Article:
Health Officials: West Nile Could Be Worse This Summer In OK - NewsOn6.com - Tulsa, OK - News, Weather, Video and Sports - KOTV.com |

Health Officials: West Nile Could Be Worse This Summer In Oklahoma

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Officials advise staying clear of standing water, wearing extra clothing and plenty of repellant. The Centers For Disease Control recommends an insect repellent with deet. Officials advise staying clear of standing water, wearing extra clothing and plenty of repellant. The Centers For Disease Control recommends an insect repellent with deet.
OKLAHOMA CITY -

Health officials in Oklahoma are warning that the West Nile virus has the potential to be even more wide spread this summer than last year's deadly outbreak.

The weather is to blame, according to epidemiologist Cynthia Harry. Mosquitoes are expected to thrive after a mild winter and more rain in recent months, which means a pesky assault could likely be in the works.

"I was more nervous about my dog than I was for myself last year," Edmond resident Emily Schwab said.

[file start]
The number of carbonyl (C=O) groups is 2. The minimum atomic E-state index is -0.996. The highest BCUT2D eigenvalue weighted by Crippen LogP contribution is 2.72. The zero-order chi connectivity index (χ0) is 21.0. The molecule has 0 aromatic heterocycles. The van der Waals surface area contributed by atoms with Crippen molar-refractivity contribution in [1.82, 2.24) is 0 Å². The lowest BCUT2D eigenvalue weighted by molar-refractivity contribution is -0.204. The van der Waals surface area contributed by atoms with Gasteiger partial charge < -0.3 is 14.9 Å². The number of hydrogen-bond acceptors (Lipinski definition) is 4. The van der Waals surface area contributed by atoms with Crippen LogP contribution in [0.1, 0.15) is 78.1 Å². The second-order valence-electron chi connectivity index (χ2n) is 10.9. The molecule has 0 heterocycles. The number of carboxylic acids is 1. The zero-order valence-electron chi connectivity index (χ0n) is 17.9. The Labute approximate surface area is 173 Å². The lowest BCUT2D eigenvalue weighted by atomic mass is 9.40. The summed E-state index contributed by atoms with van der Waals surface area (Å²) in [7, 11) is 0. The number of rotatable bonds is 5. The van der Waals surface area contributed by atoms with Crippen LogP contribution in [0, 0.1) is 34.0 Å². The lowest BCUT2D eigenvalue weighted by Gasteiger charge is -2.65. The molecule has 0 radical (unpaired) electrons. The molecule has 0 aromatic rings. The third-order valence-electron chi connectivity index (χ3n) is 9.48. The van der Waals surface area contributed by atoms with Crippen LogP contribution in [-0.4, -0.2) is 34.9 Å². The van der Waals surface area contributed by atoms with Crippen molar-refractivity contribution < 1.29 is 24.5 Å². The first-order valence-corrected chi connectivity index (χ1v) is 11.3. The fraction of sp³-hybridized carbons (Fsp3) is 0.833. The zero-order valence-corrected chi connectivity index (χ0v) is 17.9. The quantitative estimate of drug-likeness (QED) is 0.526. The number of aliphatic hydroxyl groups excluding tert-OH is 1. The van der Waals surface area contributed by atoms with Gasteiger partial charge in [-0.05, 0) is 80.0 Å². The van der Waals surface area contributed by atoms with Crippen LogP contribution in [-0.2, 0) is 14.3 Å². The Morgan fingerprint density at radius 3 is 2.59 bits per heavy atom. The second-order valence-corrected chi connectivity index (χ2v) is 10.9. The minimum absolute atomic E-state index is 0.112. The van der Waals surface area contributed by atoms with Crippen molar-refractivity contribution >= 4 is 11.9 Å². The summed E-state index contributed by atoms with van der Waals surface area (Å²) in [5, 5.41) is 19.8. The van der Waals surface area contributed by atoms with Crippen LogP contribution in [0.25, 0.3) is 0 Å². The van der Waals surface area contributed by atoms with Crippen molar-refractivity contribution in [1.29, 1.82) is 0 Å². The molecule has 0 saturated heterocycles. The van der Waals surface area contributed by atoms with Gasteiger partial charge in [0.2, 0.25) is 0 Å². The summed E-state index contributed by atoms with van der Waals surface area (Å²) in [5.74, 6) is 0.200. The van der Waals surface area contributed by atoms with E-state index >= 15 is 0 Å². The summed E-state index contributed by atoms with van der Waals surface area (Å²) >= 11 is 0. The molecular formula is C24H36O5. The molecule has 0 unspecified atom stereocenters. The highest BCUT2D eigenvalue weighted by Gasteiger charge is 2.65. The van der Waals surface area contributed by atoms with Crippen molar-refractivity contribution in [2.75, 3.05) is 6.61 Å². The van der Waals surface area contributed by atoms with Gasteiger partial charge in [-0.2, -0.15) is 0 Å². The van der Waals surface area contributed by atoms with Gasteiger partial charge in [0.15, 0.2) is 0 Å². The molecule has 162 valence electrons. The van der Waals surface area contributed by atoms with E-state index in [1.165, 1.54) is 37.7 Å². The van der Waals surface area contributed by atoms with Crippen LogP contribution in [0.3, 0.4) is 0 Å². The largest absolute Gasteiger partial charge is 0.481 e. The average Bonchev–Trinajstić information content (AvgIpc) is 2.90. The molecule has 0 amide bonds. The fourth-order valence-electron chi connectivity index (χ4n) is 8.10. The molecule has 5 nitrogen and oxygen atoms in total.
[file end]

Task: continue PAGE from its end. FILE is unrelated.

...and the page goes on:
2012 was a deadly year and one of the worst when it came to the West Nile virus in Oklahoma.

"You'll start by having … lack of consciousness, dizziness, blurred vision," Harry said.

Those are the extreme cases, according to Harry. Health officials say most people who get the virus will never even know it. But, for everyone else, they're not taking any chances. For years, officials in Tulsa have been trapping mosquitoes found in standing water to better understand the virus and its local impact. Oklahoma County began the same program this summer. Once a week, the traps are removed and the mosquitoes are tested.

"We can warn people in that area that they need to be extra vigilant," public health specialist Waite Colbaugh said.

Officials advise staying clear of standing water, wearing extra clothing and plenty of repellant. The Centers For Disease Control recommends an insect repellent with deet.

As of late Monday, health officials said they had not identified any confirmed cases of the West Nile virus in Oklahoma. It takes about 24 hours to confirm a case after an infected person is inspected at a hospital.

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